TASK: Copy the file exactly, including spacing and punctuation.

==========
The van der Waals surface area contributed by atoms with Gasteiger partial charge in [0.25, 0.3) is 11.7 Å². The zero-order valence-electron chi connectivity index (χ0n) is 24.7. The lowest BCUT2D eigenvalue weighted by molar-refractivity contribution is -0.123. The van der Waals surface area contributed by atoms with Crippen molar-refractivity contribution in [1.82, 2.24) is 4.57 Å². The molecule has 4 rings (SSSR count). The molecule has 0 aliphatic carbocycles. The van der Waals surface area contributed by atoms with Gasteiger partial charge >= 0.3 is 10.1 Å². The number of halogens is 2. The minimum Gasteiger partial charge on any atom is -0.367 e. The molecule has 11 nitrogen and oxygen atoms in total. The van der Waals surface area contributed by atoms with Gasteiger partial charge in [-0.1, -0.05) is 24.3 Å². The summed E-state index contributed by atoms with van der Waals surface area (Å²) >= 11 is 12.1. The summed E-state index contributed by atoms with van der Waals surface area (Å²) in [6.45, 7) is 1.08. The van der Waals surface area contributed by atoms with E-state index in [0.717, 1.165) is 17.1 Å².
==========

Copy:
The van der Waals surface area contributed by atoms with Gasteiger partial charge in [0.25, 0.3) is 11.7 Å². The zero-order valence-electron chi connectivity index (χ0n) is 24.7. The lowest BCUT2D eigenvalue weighted by molar-refractivity contribution is -0.123. The van der Waals surface area contributed by atoms with Crippen molar-refractivity contribution in [1.82, 2.24) is 4.57 Å². The molecule has 4 rings (SSSR count). The molecule has 0 aliphatic carbocycles. The van der Waals surface area contributed by atoms with Gasteiger partial charge >= 0.3 is 10.1 Å². The number of halogens is 2. The minimum Gasteiger partial charge on any atom is -0.367 e. The molecule has 11 nitrogen and oxygen atoms in total. The van der Waals surface area contributed by atoms with Gasteiger partial charge in [-0.1, -0.05) is 24.3 Å². The summed E-state index contributed by atoms with van der Waals surface area (Å²) >= 11 is 12.1. The summed E-state index contributed by atoms with van der Waals surface area (Å²) in [6.45, 7) is 1.08. The van der Waals surface area contributed by atoms with E-state index in [0.717, 1.165) is 17.1 Å².